Wargaming the Electoral College
You've probably seen the above map already, or ones very much like it, showing Hillary Clinton's prohibitive lead in the Electoral College. In my previous Wargaming column from four weeks ago, Clinton's worst-case scenario gave her a squeaker 273-265. And that, I must reiterate, was her worst-case outcome as of just four weeks ago.
But then Donald Trump went to Mexico in what might prove to have been a game-changer. It is already at the very least a direction-changer -- if the massive new WaPo/SurveyMonkey poll is to be believed.
Let's look at the maps based on that poll of nearly 75,000 voters.
First, a caveat. SurveyMonkey's poll is only of Registered Voters, and this close to Election Day you really want to start whittling your results down to likely voters. Here's what SurveyMonkey said about it:
This Washington Post-SurveyMonkey 50-state poll was conducted online Aug. 9 - Sept. 1 among 74,886 registered voters. The sample was drawn among the respondents who completed user-generated polls using SurveyMonkey’s platform during this period, and results are weighted to match demographic characteristics of registered voters in each state. No margins of sampling error are calculated, as this statistic is only applicable to randomly sampled surveys.
That aside, the sheer size of the sample plus SM's weighting method ought to be more than enough to lend credence to their numbers.
When I began the 2016 Wargaming series in July, I showed you Trump's "northern route" to 270, taking the fight through PA, OH, MI, WI, and MN. By August that route had appeared to have closed. But if we look at SurveyMonkey's results from the four-way race (GOP, Dem, Libertarian, Green) we see that that route may have re-opened.
In the map above, I've colored states where either Trump or Clinton has at least a four-point lead over the other. The results look much like they did two months ago, with Clinton comfortably above 200, and Trump uncomfortably well below 150.
But let's look a little deeper.
To get a feel for the leaners, I've taken the states where Clinton or Trump has a three-point lead, and colored them in a lighter shade of blue or red -- and shockingly, Texas and Colorado are still unshaded.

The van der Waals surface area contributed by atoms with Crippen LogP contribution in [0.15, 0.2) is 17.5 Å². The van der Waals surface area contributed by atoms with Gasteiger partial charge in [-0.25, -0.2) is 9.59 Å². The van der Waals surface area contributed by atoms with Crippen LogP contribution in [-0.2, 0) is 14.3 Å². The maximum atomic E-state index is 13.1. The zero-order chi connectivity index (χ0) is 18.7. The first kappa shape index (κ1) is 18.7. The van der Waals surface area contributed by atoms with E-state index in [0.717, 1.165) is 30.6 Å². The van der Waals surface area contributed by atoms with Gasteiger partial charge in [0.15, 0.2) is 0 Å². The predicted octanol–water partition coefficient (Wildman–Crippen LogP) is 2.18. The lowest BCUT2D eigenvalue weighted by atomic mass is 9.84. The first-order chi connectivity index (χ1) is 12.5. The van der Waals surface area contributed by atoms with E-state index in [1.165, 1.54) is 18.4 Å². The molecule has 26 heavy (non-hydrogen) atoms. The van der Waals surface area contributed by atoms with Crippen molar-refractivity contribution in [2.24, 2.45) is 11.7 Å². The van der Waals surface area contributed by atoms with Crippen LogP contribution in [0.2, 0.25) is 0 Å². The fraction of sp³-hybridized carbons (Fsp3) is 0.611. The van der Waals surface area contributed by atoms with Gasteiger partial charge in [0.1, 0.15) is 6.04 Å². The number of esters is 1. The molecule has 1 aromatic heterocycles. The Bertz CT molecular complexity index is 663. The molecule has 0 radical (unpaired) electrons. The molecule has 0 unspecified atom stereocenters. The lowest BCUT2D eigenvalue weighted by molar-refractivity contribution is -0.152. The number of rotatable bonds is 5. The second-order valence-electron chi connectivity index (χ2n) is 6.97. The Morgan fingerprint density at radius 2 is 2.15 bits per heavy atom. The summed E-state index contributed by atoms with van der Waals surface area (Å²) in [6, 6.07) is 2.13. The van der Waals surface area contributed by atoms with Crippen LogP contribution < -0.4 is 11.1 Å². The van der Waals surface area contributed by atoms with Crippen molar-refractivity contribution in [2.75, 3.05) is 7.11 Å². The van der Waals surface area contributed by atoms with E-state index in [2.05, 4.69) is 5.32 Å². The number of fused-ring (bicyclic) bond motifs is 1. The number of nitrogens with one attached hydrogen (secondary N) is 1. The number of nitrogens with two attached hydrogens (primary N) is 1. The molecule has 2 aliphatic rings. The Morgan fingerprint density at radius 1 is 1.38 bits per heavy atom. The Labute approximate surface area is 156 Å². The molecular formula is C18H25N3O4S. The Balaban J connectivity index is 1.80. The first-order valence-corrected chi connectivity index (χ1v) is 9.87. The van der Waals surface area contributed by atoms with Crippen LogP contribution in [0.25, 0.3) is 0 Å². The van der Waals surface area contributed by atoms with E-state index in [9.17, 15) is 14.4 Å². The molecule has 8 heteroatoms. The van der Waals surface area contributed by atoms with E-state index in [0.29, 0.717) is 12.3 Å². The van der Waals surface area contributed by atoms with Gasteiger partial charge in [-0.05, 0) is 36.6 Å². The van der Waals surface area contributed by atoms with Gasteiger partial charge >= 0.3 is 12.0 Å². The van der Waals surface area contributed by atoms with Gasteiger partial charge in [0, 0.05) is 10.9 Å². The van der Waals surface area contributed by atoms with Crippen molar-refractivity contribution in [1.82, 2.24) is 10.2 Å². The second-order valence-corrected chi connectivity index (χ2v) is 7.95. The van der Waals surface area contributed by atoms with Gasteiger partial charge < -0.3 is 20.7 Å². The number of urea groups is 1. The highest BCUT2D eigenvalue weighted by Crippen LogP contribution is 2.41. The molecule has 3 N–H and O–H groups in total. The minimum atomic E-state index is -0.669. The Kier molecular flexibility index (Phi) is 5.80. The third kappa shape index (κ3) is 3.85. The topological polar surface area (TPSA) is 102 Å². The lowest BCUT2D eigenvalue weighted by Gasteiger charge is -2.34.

Gary Johnson seems to be sucking the life out of Clinton in Colorado, and out of Trump in Texas. He's also hurting Trump in Arizona and North Carolina, and putting the squeeze on Clinton in Wisconsin and Michigan.
Unsurprisingly, Nevada and PA are going blue in this map, and Florida remains as delightfully crazy and un-callable as ever.
But what about those elusive Likely Voters -- the voters who actually, you know, vote? It's a well-established political fact that pool of Likely Voters lean more Republican than the broader field of Registered Voters, typically by two to four points.
So what if I were to put my thumb of SurveyMonkey's scale, and spot Trump three points across the board?
Clinton has the same 218 Electoral College votes we saw on the initial SurveyMonkey map, but Trump has shot up to a slim lead of 239, if we include the new leaners. And that "northern route" I first mentioned two months ago is almost wide open, with Clinton retaining her lock only on Minnesota. Ohio, which no Republican has ever been elected without winning, now leans Trump. And MI, PA, and WI are up for grabs.
The only holdout out west is NV, and Florida -- as ever! -- remains as delightfully crazy and un-callable as ever.
Earlier today the Washington Post reported that "despite long odds," Trump was making his biggest media buy to date in Virginia. And indeed those odds are long, as VA hasn't budged from blue in weeks, and not even the surpassingly strong third-party runs of Johnson and Jill Stein are making a dent in Clinton's lead there.
Trump instead ought to look west to the Rocky Mountains, and north, north, north to the Rust Belt states which Democrats have taken for granted -- and run into the ground -- for decades.
CORRECTION: I'd misread the dates of SurveyMonkey's weeklong poll, which concluded the shortly after Trump returned from Mexico. So rather than the results showing an improvement for Trump, they instead reflect the drip, drip, drip of Clinton's FBI revelations and other (ahem) trust issues.
That ought to mean Trump still has plenty of headroom on the growth side.
Thanks to several readers for pointing out my mistake -- corrections are always welcome!
(All maps created with 270toWin's iPad app, which is highly recommended. Perfect for fiddling with on the sofa while you watch the news. If you prefer to do your wargaming in a browser tab, the website is great, too.)